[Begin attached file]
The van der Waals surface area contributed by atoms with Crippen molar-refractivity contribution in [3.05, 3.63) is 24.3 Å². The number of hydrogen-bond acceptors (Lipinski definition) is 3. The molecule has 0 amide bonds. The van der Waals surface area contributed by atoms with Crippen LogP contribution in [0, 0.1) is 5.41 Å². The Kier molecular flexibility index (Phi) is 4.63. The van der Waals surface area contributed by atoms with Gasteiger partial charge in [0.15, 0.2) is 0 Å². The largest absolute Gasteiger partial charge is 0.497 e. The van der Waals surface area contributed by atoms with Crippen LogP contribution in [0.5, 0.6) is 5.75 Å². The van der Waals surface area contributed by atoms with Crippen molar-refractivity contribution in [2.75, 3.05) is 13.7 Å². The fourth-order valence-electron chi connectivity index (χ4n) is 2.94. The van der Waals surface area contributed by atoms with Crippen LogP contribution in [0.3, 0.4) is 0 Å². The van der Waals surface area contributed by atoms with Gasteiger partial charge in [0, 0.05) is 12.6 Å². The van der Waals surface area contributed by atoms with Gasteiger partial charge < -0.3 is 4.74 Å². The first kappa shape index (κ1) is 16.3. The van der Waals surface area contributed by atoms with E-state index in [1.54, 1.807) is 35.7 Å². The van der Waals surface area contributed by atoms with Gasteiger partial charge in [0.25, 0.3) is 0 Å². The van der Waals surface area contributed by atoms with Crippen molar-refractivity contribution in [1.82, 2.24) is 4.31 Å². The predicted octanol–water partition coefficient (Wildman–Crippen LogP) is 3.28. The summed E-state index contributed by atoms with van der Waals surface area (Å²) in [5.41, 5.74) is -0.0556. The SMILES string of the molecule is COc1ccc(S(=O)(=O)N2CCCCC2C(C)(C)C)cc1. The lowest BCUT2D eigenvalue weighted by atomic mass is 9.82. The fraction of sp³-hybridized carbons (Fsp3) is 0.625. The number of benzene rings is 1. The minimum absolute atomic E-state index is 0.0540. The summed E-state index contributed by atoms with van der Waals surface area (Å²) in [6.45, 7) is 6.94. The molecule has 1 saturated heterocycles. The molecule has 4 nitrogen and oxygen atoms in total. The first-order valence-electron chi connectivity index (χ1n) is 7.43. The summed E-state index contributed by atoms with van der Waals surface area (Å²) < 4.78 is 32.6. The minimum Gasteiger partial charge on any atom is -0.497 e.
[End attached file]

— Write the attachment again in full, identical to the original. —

The van der Waals surface area contributed by atoms with Crippen molar-refractivity contribution in [3.05, 3.63) is 24.3 Å². The number of hydrogen-bond acceptors (Lipinski definition) is 3. The molecule has 0 amide bonds. The van der Waals surface area contributed by atoms with Crippen LogP contribution in [0, 0.1) is 5.41 Å². The Kier molecular flexibility index (Phi) is 4.63. The van der Waals surface area contributed by atoms with Gasteiger partial charge in [0.15, 0.2) is 0 Å². The largest absolute Gasteiger partial charge is 0.497 e. The van der Waals surface area contributed by atoms with Crippen LogP contribution in [0.5, 0.6) is 5.75 Å². The van der Waals surface area contributed by atoms with Crippen molar-refractivity contribution in [2.75, 3.05) is 13.7 Å². The fourth-order valence-electron chi connectivity index (χ4n) is 2.94. The van der Waals surface area contributed by atoms with Crippen LogP contribution in [0.3, 0.4) is 0 Å². The van der Waals surface area contributed by atoms with Gasteiger partial charge in [0, 0.05) is 12.6 Å². The van der Waals surface area contributed by atoms with Gasteiger partial charge < -0.3 is 4.74 Å². The first kappa shape index (κ1) is 16.3. The van der Waals surface area contributed by atoms with E-state index in [1.54, 1.807) is 35.7 Å². The van der Waals surface area contributed by atoms with Gasteiger partial charge in [0.25, 0.3) is 0 Å². The van der Waals surface area contributed by atoms with Crippen molar-refractivity contribution in [1.82, 2.24) is 4.31 Å². The predicted octanol–water partition coefficient (Wildman–Crippen LogP) is 3.28. The summed E-state index contributed by atoms with van der Waals surface area (Å²) in [5.41, 5.74) is -0.0556. The SMILES string of the molecule is COc1ccc(S(=O)(=O)N2CCCCC2C(C)(C)C)cc1. The lowest BCUT2D eigenvalue weighted by atomic mass is 9.82. The fraction of sp³-hybridized carbons (Fsp3) is 0.625. The number of benzene rings is 1. The minimum absolute atomic E-state index is 0.0540. The summed E-state index contributed by atoms with van der Waals surface area (Å²) in [6.45, 7) is 6.94. The molecule has 1 saturated heterocycles. The molecule has 4 nitrogen and oxygen atoms in total. The first-order valence-electron chi connectivity index (χ1n) is 7.43. The summed E-state index contributed by atoms with van der Waals surface area (Å²) < 4.78 is 32.6. The minimum Gasteiger partial charge on any atom is -0.497 e.